But British response to evacuation crisis criticised

The first Britons to be evacuated from war-torn Lebanon by sea arrived in Cyprus early this morning. Royal Navy destroyer HMS Gloucester shipped 180 UK nationals, many of them women and children, out of the country a week after violent Israeli bombardments began in capital city Beirut. Foreign Office staff and immigration officials flown over from the UK were waiting on the dockside in Limassol, Cyprus to greet the evacuees after their 11-hour voyage.

Also at the dock was Peter Millett, the British High Commissioner in Cyprus, who defended claims that the British had been slow to respond to the situation and begin their evacuation effort. Unfavourable comparisons have been made with other European countries; the French chartered a civilian ferry to evacuate an estimated 1,500 nationals out of Lebanon on Monday. Mr Millet said that the British response to what has been described as ‘the biggest evacuation since Dunkirk’ had been well-thought out:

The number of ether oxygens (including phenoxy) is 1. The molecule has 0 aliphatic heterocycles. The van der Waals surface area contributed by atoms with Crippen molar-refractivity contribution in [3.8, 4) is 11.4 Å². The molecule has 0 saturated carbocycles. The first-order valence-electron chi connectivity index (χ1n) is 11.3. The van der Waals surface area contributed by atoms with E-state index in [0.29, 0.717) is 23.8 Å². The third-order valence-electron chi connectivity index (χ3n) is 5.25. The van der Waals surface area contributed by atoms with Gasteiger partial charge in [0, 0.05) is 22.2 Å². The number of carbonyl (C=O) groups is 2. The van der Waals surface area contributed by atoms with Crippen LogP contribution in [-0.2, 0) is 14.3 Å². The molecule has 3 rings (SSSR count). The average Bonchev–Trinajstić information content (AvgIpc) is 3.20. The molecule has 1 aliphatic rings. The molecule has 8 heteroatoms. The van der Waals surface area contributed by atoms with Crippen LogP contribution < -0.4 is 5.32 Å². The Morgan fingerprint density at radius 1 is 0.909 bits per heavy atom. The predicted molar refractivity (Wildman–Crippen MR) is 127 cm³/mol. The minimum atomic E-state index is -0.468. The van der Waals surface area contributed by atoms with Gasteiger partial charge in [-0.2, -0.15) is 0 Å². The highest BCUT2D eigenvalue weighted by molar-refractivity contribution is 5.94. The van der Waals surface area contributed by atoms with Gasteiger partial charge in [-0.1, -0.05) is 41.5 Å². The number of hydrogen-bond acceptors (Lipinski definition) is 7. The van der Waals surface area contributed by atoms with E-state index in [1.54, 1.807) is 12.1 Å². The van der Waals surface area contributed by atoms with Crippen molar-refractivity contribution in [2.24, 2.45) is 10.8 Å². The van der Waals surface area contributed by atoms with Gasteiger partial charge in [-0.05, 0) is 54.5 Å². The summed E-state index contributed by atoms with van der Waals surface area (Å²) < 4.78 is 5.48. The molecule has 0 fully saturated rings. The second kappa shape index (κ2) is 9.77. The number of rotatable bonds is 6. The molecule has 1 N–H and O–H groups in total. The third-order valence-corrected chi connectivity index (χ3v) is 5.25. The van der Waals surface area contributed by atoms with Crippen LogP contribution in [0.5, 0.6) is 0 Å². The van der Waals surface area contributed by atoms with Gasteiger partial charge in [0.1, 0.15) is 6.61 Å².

‘This is an effort that has been based on safety and security. We have a duty of care towards our citizens. We did not want to rush bringing out British citizens until we knew we could do it safely.’

An estimated 5,000 Britons are thought to want to leave Lebanon, where civilian casualties are mounting as Israeli warplanes continue their attack, which follows the capture of two Israeli soldiers by Lebanese guerillas last week. A second Type 42 destroyer, HMS York is expected to ship more British evacuees to Cyprus later today. Mr Millet said that the two destroyers would shuttle between Cyprus and Beirut for as long as they were needed.